• 15. Today’s Discussion: Perspectives on Venture Capital
      • Impact on US Economy
      • Impact on EU Economy
      • Creating a favorable VC environment
  • 16. Many of Today’s Most Innovative Business Models Came From Venture Backed Companies However, raising VC funding remains a challenge in most developing economies
  • 17. How Can Countries Create a More Favorable Environment for Venture Capital
      • Provide tax incentives
        • Encourage long term holding
        • Keep it simple
        • Unsuccessful attempts to learn from: Australia, South Africa
      • Educate investors, particularly foreign investors
        • India example
      • Create critical mass
        • Investment in university based research (e.g., on campus incubation)
        • Immigration laws
        • “ Ok to fail” mindset
        • “ VC zones” with supporting systems (e.g., Silicon Valley, Research Triangle Park)
    THEMES FOR DISCUSSION
  • 18. Diaspora Can Have a Significant Impact Source: McKinsey Quarterly Leveraging the Diaspora Nature of contributions
      • Remittances and investment
        • In 1999, 70% of China FDI came from Chinese people living abroad
        • Silicon Valley Indians “seeding” startups in Bangalore & Hyderabad
      • Knowledge and intellectual capital
        • Advise to government (e.g., policy to encourage venture capital, deregulation of industries)
        • Financing of elite educational institutions
        • Business internships and exchange programs
      • Create emigrant networks
        • Professional
        • Economic
        • Educational
        • Social
      • Facilitate information flow
        • Communication infrastructure
        • E.g., database of expats, information on investment opportunities
      • Provide incentives
        • Financial: E.g. Foreign currency deposits, removing restrictions on profit repatriation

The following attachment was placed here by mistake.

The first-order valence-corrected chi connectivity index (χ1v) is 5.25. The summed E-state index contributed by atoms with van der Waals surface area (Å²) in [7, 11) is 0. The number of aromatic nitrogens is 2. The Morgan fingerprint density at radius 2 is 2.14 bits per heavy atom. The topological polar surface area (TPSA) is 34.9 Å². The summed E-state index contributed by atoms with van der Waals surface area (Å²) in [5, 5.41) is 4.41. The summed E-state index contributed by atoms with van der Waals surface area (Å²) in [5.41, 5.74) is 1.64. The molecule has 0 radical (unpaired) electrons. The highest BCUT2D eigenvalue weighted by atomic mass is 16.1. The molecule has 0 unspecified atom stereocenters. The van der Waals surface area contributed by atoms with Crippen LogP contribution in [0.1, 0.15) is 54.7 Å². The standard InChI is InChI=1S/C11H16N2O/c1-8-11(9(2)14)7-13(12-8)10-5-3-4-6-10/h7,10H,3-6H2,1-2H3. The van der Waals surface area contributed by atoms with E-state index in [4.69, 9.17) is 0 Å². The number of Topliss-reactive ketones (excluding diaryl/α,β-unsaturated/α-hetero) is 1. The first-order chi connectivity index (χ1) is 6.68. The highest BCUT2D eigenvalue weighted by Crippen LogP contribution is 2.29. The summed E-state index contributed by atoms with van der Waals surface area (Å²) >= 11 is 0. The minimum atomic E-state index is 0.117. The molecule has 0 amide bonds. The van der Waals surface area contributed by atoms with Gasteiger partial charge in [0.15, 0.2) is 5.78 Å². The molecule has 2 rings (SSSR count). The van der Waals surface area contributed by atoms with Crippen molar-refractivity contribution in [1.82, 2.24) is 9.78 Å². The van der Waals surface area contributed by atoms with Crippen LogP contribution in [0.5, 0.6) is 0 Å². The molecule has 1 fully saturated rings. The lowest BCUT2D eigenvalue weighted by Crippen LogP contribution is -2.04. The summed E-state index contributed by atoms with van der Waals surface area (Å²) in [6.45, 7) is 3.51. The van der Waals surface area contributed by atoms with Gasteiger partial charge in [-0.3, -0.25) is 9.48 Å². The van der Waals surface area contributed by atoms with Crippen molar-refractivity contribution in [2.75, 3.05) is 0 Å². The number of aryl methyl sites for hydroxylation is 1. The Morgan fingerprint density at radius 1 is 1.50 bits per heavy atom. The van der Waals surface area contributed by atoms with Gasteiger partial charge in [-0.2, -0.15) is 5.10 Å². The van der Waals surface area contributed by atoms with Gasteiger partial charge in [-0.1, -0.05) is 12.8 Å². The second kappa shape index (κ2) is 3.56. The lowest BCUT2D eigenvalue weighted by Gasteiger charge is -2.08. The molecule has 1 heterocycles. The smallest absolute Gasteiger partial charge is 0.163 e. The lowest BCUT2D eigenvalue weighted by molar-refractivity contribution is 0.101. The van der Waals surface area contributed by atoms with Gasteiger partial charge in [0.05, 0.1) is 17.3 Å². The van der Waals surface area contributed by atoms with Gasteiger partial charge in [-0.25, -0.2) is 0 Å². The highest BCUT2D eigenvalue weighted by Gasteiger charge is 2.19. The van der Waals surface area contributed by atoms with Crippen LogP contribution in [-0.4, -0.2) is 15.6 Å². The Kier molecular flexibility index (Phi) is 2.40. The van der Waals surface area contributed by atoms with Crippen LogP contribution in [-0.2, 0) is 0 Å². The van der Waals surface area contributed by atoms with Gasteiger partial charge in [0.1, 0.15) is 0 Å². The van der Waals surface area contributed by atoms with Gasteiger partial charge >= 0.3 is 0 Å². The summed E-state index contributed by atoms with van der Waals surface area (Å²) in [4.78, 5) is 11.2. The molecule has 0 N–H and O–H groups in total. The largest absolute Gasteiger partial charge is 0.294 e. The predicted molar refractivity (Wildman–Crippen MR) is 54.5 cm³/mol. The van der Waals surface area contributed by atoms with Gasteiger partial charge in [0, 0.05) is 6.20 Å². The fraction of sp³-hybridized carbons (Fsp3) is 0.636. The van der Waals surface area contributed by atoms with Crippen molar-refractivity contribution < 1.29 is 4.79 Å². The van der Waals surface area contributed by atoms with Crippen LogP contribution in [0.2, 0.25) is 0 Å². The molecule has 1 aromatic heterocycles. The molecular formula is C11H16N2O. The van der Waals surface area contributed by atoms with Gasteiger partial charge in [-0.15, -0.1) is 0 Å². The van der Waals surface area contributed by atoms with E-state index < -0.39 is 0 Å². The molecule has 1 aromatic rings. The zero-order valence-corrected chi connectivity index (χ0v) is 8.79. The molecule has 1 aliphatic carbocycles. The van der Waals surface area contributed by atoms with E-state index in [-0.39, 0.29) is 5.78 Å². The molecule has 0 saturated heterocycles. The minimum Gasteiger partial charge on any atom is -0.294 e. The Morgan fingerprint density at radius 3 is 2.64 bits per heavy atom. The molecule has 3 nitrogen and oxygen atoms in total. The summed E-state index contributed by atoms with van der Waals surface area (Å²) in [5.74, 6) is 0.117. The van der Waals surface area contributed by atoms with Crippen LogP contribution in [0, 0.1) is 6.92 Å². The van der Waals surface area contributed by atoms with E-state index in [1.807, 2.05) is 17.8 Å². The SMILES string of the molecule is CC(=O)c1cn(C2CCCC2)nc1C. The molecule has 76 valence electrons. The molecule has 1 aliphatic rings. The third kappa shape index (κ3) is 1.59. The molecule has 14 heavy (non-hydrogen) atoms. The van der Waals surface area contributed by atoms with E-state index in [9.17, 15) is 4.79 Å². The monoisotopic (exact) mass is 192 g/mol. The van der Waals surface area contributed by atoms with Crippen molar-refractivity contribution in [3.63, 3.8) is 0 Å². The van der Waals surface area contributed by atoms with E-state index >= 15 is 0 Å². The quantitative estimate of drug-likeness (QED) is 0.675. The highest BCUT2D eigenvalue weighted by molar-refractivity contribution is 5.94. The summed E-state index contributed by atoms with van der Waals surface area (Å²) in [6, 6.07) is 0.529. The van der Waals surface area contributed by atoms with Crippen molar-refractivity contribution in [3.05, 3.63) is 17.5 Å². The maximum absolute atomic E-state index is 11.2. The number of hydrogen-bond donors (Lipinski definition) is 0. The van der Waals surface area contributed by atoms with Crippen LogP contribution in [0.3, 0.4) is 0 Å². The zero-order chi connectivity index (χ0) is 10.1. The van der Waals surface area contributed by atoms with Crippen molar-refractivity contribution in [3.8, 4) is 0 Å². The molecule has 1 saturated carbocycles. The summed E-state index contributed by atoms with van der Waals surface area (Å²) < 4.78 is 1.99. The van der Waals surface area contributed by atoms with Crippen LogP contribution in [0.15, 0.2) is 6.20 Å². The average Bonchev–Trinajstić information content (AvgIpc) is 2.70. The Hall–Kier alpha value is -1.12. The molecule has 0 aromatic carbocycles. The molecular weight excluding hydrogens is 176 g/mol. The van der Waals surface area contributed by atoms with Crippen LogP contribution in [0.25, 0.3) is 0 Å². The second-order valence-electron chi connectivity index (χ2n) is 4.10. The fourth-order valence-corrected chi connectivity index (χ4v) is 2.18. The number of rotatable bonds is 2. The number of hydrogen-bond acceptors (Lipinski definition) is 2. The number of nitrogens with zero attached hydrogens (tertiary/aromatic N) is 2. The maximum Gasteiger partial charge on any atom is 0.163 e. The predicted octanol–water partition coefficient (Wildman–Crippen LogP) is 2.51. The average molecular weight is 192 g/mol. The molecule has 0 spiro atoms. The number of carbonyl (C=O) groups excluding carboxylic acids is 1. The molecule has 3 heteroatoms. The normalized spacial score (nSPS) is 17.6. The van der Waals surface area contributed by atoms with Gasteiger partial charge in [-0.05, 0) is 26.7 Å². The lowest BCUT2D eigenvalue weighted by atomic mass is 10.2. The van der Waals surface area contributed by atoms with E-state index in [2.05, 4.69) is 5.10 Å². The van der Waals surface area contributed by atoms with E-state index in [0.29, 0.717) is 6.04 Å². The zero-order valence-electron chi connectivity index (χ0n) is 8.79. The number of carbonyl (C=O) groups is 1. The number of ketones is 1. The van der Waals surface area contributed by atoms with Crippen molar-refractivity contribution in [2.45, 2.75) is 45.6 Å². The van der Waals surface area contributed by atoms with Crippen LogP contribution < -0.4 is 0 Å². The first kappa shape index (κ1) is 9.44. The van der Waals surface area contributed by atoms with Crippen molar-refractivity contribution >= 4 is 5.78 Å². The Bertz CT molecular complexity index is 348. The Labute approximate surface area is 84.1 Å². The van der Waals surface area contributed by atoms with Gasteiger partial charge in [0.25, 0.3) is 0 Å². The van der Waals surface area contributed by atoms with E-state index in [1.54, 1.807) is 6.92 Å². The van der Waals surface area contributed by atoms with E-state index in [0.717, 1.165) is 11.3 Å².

• Other: High profile awards
  • 19. Leveraging Diaspora for Entrepreneurship: TiE Example The Indus Entrepreneurs (TiE): world's largest not-for-profit organization for entrepreneurs
      • Founded in 1992 in Silicon Valley by a group of successful entrepreneurs, corporate executives, and senior professionals with roots in the Indus region
      • Currently 12,000 members in 45 chapters across 10 countries
      • Mission: foster entrepreneurship globally through mentoring, networking, and education
      • Achievements:
        • Largest pool of intellectual capital anywhere
        • Brand globally synonymous with entrepreneurship
        • Annual conference, TiECon, regarded largest entrepreneurial forum in the world
        • Helped boost the economies of the communities in which it operates
        • Economic wealth creation estimated at $200 billion
        • Significant involvement in social entrepreneurship
        • Influenced liberalization of key economic sectors in India and Pakistan
  • 20. Final Thoughts
      • Venture Capital is a local business
        • Critical mass is key
        • It is not technology
      • Leverage Diaspora
        • Build networks
        • Facilitate information flow
        • Provide incentives